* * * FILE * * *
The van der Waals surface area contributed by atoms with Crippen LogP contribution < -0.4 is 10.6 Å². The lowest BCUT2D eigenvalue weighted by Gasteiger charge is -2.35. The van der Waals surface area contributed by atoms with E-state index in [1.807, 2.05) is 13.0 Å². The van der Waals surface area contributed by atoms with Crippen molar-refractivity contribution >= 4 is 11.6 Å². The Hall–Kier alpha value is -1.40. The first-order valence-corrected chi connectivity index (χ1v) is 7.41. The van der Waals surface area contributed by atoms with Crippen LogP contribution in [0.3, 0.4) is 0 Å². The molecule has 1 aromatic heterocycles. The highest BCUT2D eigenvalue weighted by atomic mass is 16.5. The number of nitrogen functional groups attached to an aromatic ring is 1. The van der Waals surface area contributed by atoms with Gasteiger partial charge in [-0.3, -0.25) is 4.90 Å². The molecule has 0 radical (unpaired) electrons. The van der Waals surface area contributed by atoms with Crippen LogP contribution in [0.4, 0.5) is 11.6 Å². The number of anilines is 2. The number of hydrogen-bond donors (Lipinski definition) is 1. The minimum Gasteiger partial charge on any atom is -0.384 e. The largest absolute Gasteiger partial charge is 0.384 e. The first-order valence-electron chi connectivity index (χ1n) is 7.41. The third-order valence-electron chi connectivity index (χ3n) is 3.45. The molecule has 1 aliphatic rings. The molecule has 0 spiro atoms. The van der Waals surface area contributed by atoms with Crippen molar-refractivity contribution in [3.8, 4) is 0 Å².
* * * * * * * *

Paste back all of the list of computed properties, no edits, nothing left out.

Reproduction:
The van der Waals surface area contributed by atoms with Crippen LogP contribution < -0.4 is 10.6 Å². The lowest BCUT2D eigenvalue weighted by Gasteiger charge is -2.35. The van der Waals surface area contributed by atoms with E-state index in [1.807, 2.05) is 13.0 Å². The van der Waals surface area contributed by atoms with Crippen molar-refractivity contribution >= 4 is 11.6 Å². The Hall–Kier alpha value is -1.40. The first-order valence-corrected chi connectivity index (χ1v) is 7.41. The van der Waals surface area contributed by atoms with Crippen LogP contribution in [0.3, 0.4) is 0 Å². The molecule has 1 aromatic heterocycles. The highest BCUT2D eigenvalue weighted by atomic mass is 16.5. The number of nitrogen functional groups attached to an aromatic ring is 1. The van der Waals surface area contributed by atoms with Gasteiger partial charge in [-0.3, -0.25) is 4.90 Å². The molecule has 0 radical (unpaired) electrons. The van der Waals surface area contributed by atoms with Crippen LogP contribution in [0.4, 0.5) is 11.6 Å². The number of anilines is 2. The number of hydrogen-bond donors (Lipinski definition) is 1. The minimum Gasteiger partial charge on any atom is -0.384 e. The largest absolute Gasteiger partial charge is 0.384 e. The first-order valence-electron chi connectivity index (χ1n) is 7.41. The third-order valence-electron chi connectivity index (χ3n) is 3.45. The molecule has 1 aliphatic rings. The molecule has 0 spiro atoms. The van der Waals surface area contributed by atoms with Crippen molar-refractivity contribution in [3.8, 4) is 0 Å².